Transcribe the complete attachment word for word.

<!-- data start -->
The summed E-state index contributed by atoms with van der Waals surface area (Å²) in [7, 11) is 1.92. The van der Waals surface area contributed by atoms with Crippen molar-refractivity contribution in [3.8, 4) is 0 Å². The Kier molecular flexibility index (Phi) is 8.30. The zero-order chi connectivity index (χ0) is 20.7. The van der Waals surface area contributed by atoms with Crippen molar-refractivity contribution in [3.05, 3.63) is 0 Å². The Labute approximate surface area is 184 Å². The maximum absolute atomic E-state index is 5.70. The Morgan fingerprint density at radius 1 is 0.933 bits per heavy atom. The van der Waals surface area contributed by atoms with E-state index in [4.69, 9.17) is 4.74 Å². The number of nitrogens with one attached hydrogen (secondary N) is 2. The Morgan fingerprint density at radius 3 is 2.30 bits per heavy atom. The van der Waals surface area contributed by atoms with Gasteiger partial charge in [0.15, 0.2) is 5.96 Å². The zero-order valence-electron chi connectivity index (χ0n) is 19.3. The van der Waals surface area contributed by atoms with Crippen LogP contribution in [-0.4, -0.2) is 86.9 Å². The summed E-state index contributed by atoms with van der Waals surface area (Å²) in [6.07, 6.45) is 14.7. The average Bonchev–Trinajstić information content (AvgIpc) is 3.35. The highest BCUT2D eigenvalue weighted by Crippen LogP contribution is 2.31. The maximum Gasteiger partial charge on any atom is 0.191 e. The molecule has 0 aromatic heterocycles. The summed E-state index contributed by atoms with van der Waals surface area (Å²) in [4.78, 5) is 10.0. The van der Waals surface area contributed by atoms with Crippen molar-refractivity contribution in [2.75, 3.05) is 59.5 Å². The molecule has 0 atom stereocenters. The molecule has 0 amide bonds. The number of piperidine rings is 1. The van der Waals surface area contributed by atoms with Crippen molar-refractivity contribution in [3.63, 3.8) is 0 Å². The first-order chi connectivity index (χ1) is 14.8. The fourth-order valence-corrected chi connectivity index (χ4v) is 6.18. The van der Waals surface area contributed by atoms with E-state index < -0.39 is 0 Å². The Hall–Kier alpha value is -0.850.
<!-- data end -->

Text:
The summed E-state index contributed by atoms with van der Waals surface area (Å²) in [7, 11) is 1.92. The van der Waals surface area contributed by atoms with Crippen molar-refractivity contribution in [3.8, 4) is 0 Å². The Kier molecular flexibility index (Phi) is 8.30. The zero-order chi connectivity index (χ0) is 20.7. The van der Waals surface area contributed by atoms with Crippen molar-refractivity contribution in [3.05, 3.63) is 0 Å². The Labute approximate surface area is 184 Å². The maximum absolute atomic E-state index is 5.70. The Morgan fingerprint density at radius 1 is 0.933 bits per heavy atom. The van der Waals surface area contributed by atoms with E-state index in [4.69, 9.17) is 4.74 Å². The number of nitrogens with one attached hydrogen (secondary N) is 2. The Morgan fingerprint density at radius 3 is 2.30 bits per heavy atom. The van der Waals surface area contributed by atoms with Gasteiger partial charge in [0.15, 0.2) is 5.96 Å². The zero-order valence-electron chi connectivity index (χ0n) is 19.3. The van der Waals surface area contributed by atoms with Crippen LogP contribution in [-0.4, -0.2) is 86.9 Å². The summed E-state index contributed by atoms with van der Waals surface area (Å²) in [6.07, 6.45) is 14.7. The average Bonchev–Trinajstić information content (AvgIpc) is 3.35. The highest BCUT2D eigenvalue weighted by Crippen LogP contribution is 2.31. The maximum Gasteiger partial charge on any atom is 0.191 e. The molecule has 0 aromatic heterocycles. The summed E-state index contributed by atoms with van der Waals surface area (Å²) in [4.78, 5) is 10.0. The van der Waals surface area contributed by atoms with Crippen molar-refractivity contribution in [2.75, 3.05) is 59.5 Å². The molecule has 0 atom stereocenters. The molecule has 0 amide bonds. The number of piperidine rings is 1. The van der Waals surface area contributed by atoms with Crippen molar-refractivity contribution in [3.63, 3.8) is 0 Å². The first-order chi connectivity index (χ1) is 14.8. The fourth-order valence-corrected chi connectivity index (χ4v) is 6.18. The van der Waals surface area contributed by atoms with E-state index < -0.39 is 0 Å². The Hall–Kier alpha value is -0.850.